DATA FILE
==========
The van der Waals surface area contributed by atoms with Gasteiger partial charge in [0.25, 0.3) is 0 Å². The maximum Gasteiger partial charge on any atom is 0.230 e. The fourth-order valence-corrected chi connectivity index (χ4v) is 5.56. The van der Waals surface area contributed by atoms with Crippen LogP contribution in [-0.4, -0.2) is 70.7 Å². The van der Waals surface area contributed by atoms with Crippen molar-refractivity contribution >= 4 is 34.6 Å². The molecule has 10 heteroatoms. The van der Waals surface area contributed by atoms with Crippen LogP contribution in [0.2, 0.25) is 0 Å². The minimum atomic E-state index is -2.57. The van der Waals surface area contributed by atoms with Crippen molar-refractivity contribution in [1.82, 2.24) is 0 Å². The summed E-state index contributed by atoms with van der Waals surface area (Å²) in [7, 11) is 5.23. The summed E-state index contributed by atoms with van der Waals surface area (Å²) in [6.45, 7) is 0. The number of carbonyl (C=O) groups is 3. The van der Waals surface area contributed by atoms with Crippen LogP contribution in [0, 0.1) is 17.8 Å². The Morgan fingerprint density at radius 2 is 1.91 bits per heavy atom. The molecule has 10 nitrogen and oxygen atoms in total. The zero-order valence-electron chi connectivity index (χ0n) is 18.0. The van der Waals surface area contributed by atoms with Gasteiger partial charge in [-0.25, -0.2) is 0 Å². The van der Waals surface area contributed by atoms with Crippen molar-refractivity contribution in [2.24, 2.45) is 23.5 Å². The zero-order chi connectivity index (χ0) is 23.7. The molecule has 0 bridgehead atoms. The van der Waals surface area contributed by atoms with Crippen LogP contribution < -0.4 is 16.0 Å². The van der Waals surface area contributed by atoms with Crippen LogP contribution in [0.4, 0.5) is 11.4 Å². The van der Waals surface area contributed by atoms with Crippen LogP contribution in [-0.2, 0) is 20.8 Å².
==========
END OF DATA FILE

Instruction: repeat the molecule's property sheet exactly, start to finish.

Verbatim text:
The van der Waals surface area contributed by atoms with Gasteiger partial charge in [0.25, 0.3) is 0 Å². The maximum Gasteiger partial charge on any atom is 0.230 e. The fourth-order valence-corrected chi connectivity index (χ4v) is 5.56. The van der Waals surface area contributed by atoms with Crippen LogP contribution in [-0.4, -0.2) is 70.7 Å². The van der Waals surface area contributed by atoms with Crippen molar-refractivity contribution >= 4 is 34.6 Å². The molecule has 10 heteroatoms. The van der Waals surface area contributed by atoms with Crippen LogP contribution in [0.2, 0.25) is 0 Å². The minimum atomic E-state index is -2.57. The van der Waals surface area contributed by atoms with Crippen molar-refractivity contribution in [1.82, 2.24) is 0 Å². The summed E-state index contributed by atoms with van der Waals surface area (Å²) in [7, 11) is 5.23. The summed E-state index contributed by atoms with van der Waals surface area (Å²) in [6.45, 7) is 0. The number of carbonyl (C=O) groups is 3. The van der Waals surface area contributed by atoms with Crippen LogP contribution in [0, 0.1) is 17.8 Å². The Morgan fingerprint density at radius 2 is 1.91 bits per heavy atom. The molecule has 10 nitrogen and oxygen atoms in total. The zero-order valence-electron chi connectivity index (χ0n) is 18.0. The van der Waals surface area contributed by atoms with Gasteiger partial charge in [-0.25, -0.2) is 0 Å². The van der Waals surface area contributed by atoms with Crippen molar-refractivity contribution in [2.24, 2.45) is 23.5 Å². The zero-order chi connectivity index (χ0) is 23.7. The molecule has 0 bridgehead atoms. The van der Waals surface area contributed by atoms with Crippen LogP contribution < -0.4 is 16.0 Å². The van der Waals surface area contributed by atoms with Crippen LogP contribution in [0.4, 0.5) is 11.4 Å². The van der Waals surface area contributed by atoms with Crippen LogP contribution in [-0.2, 0) is 20.8 Å².